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251 posts

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Topic # 83034 9-May-2011 15:33
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I have previously used ADSL line filters for non-ADSL equipment (phones, sky decoder) in my house.  Now I have moved into a new house and in the study next to the phone jackpoint is another jackpoint with a sticker saying "ADSL" on it. 

Does this mean that a central splitter has been installed for the house?  If so, does that mean that I no longer need line filters on the phones, sky decoder etc?

If this is all the case, then I would also assume that I would connect my broadband modem directly to the ADSL jackpoint with no filter.  However, the DSL port on the modem is the smaller RJ type (is that an RJ11?), but the jackpoint is the larger type (RJ45?).  How should I connect these?




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  Reply # 467172 9-May-2011 16:08
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That's sounds right.
If a jack point is labelled ADSL then you can assume that there is a master splitter installed and the ADSL won't work on any other jack point as they have been filtered out at the point of entry to the house.
If the ADSL jackpoint is an RJ45 one as you suspect (not a normal BT telephone socket) then you will be best to get an RJ-11 to RJ-45 cable as plugging an RJ-11 plug into the RJ-45 socket will damage the outer pins.




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  Reply # 467173 9-May-2011 16:09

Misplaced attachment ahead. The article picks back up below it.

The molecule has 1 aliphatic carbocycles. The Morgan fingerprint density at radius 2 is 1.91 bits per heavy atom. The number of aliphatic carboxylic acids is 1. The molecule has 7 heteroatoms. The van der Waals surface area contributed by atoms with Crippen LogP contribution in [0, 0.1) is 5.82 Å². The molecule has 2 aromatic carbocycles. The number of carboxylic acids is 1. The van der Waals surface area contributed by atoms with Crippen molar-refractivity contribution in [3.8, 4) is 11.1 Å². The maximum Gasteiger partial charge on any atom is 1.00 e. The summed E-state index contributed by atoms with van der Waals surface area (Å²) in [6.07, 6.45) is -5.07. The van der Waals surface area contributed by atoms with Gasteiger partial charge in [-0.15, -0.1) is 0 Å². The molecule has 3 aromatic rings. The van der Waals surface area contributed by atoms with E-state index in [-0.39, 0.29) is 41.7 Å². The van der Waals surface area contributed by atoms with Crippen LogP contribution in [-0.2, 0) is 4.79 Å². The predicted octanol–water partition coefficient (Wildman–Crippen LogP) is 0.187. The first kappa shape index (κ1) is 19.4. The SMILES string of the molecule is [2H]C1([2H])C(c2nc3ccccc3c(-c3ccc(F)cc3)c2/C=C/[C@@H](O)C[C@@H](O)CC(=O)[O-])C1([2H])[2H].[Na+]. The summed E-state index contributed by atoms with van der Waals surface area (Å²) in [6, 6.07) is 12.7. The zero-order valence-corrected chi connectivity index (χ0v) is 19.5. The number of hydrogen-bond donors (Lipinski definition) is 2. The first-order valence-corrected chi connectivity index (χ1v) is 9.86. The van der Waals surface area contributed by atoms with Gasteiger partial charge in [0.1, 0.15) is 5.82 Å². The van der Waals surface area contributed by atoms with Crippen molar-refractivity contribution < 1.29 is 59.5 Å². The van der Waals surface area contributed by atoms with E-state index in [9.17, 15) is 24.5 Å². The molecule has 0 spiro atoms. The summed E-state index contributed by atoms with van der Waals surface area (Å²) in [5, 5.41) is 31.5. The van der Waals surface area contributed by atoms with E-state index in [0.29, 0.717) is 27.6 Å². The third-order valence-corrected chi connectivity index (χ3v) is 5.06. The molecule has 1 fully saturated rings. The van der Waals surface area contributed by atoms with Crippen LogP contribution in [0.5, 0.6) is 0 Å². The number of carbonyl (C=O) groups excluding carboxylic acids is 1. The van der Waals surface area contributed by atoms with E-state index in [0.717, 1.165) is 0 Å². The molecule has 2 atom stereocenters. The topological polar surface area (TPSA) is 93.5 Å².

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If there are two sockets there, yes there is probably a master splitter in the house.  You need an RJ11-Telephone jack cable.  DSE or Warehouse are your best bet.

 
 
 
 




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  Reply # 467179 9-May-2011 16:25
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Thanks guys.

Checking the jack point, it is a trelephone style socket, so I guess the RJ11 to telephone plug cable is the way to go.

By the way, is there an easy way to confirm that the central splitter is there and working correctly?  i.e. is there some sort of speed test, or noise test or something?  Or is it just a case that the DSL modem won't work connected to the other jackpoints?

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  Reply # 467198 9-May-2011 17:28
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CYaBro: That's sounds right.
If a jack point is labelled ADSL then you can assume that there is a master splitter installed and the ADSL won't work on any other jack point as they have been filtered out at the point of entry to the house.
If the ADSL jackpoint is an RJ45 one as you suspect (not a normal BT telephone socket) then you will be best to get an RJ-11 to RJ-45 cable as plugging an RJ-11 plug into the RJ-45 socket will damage the outer pins.


can a master splitter be removed and all other jackpoints in the house accept adsl again?

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  Reply # 467209 9-May-2011 18:03
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bnapi:
CYaBro: That's sounds right.
If a jack point is labelled ADSL then you can assume that there is a master splitter installed and the ADSL won't work on any other jack point as they have been filtered out at the point of entry to the house.
If the ADSL jackpoint is an RJ45 one as you suspect (not a normal BT telephone socket) then you will be best to get an RJ-11 to RJ-45 cable as plugging an RJ-11 plug into the RJ-45 socket will damage the outer pins.


can a master splitter be removed and all other jackpoints in the house accept adsl again?


Why would you want to do that?
A master splitter gives you the best connection and no need to use filters on all other devices.
If you have a monitored alarm then you can't remove it anyway.




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  Reply # 467212 9-May-2011 18:06
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Earbanean: Thanks guys.